2. Training and experience requirements established by professional medical societies were used to set eligibility criteria, and those meeting such criteria, even if they were not cardiologists, were allowed to sit for the examinations.
3. The knowledge areas, content, and relative percent of material to be tested were identified through a rigorous method of practice analysis. The goal was to test not for esoteric knowledge but for practical and standard clinical practice.
4. Content and knowledge areas of testing needed to be periodically sampled and updated on the basis of the development of technology and clinical practice. This is usually performed every 5 years.
5. Test question development and performance were governed by strong psychometric methods. ABIM has reviewed the examination processes of the imaging boards and judged them to be rigorous.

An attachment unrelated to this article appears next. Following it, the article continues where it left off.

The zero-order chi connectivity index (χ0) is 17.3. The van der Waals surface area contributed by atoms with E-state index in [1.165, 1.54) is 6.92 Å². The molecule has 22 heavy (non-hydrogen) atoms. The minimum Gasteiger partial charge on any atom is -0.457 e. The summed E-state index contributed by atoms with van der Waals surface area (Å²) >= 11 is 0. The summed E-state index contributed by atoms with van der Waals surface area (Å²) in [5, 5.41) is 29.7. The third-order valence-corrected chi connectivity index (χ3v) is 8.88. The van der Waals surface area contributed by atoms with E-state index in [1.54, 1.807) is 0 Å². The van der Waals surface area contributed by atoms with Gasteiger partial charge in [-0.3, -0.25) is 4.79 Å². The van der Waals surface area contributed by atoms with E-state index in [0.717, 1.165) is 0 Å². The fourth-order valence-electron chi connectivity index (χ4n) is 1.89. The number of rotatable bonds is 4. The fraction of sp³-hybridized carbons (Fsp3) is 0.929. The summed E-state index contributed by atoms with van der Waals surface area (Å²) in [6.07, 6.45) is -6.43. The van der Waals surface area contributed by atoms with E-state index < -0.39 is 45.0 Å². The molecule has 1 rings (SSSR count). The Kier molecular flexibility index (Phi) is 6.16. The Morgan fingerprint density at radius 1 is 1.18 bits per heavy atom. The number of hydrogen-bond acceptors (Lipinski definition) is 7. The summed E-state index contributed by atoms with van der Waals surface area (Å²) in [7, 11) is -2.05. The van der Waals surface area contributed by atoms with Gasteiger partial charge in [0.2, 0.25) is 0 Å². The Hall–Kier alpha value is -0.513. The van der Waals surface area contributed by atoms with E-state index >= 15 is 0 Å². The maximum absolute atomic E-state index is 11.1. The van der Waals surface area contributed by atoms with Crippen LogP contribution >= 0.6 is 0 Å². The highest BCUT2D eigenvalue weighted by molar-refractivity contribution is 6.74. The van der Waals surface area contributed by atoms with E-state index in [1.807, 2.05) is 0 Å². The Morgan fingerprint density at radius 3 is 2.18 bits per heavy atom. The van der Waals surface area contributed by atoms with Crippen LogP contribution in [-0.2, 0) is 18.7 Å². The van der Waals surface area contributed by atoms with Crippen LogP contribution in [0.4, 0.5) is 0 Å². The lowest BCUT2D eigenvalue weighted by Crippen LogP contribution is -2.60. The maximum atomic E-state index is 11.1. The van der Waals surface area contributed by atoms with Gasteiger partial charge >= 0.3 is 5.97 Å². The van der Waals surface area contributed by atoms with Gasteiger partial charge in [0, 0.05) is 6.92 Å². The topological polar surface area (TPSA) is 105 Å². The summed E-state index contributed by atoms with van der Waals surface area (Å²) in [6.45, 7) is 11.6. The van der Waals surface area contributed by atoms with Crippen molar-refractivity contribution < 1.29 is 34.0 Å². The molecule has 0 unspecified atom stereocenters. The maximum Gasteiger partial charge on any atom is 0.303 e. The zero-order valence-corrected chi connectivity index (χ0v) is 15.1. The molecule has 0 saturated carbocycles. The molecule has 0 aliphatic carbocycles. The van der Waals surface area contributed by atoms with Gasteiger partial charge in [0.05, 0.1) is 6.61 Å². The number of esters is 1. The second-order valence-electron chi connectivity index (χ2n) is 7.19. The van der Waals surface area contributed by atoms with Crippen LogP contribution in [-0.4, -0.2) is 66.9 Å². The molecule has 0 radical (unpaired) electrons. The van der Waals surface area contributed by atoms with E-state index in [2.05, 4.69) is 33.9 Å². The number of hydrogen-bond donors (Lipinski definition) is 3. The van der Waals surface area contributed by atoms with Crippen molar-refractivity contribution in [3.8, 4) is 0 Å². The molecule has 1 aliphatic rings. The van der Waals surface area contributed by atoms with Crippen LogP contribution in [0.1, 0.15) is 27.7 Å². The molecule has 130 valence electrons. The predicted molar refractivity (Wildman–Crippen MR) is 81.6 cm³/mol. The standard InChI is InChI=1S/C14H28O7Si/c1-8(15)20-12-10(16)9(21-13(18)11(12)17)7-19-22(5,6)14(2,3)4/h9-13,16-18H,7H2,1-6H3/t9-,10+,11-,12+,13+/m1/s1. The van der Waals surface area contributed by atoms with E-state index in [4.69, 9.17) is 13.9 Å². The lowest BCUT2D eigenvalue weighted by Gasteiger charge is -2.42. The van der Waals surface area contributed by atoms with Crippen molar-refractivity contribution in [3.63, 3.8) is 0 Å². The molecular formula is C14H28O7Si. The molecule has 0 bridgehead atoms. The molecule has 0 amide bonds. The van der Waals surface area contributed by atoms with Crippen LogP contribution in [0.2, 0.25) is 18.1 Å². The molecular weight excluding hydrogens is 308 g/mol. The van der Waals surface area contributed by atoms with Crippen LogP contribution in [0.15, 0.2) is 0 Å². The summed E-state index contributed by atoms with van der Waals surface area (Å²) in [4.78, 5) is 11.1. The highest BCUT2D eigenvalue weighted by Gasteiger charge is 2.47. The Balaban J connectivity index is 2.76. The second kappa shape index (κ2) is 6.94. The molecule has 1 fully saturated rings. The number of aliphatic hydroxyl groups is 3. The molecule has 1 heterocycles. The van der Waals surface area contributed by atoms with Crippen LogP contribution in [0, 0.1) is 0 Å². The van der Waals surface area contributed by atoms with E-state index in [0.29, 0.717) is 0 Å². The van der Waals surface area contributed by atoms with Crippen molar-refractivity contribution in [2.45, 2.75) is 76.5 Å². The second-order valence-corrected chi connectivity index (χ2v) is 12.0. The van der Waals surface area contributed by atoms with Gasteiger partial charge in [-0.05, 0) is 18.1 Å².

6. Testing should approximate clinical practice as much as possible. Examinations were initially given using paper-and-pen methods because of a lack of workstation-style testing methods. Echocardiography experimented with video methods, and recently, all examinations have converted to computer-based testing, which closely approximates clinical practice.
7. Ongoing maintenance of competence and recertification after 10 years are critical to maintain imaging physician skills.
As a result of this process, examinations were developed in echocardiography, nuclear cardiology, and cardiac CT. A brief history is presented below for each of the 3 existing boards: the National Board of Echocardiography (NBE), Certification Board of Nuclear Cardiology (CBNC), and the Certification Board of Cardiovascular Computed Tomography (CBCCT). The emphasis for each board will be to show how far we have come, the direction we need to take to remain relevant, and the need to evolve to multimodality cardiovascular imaging testing.
The National Board of Echocardiography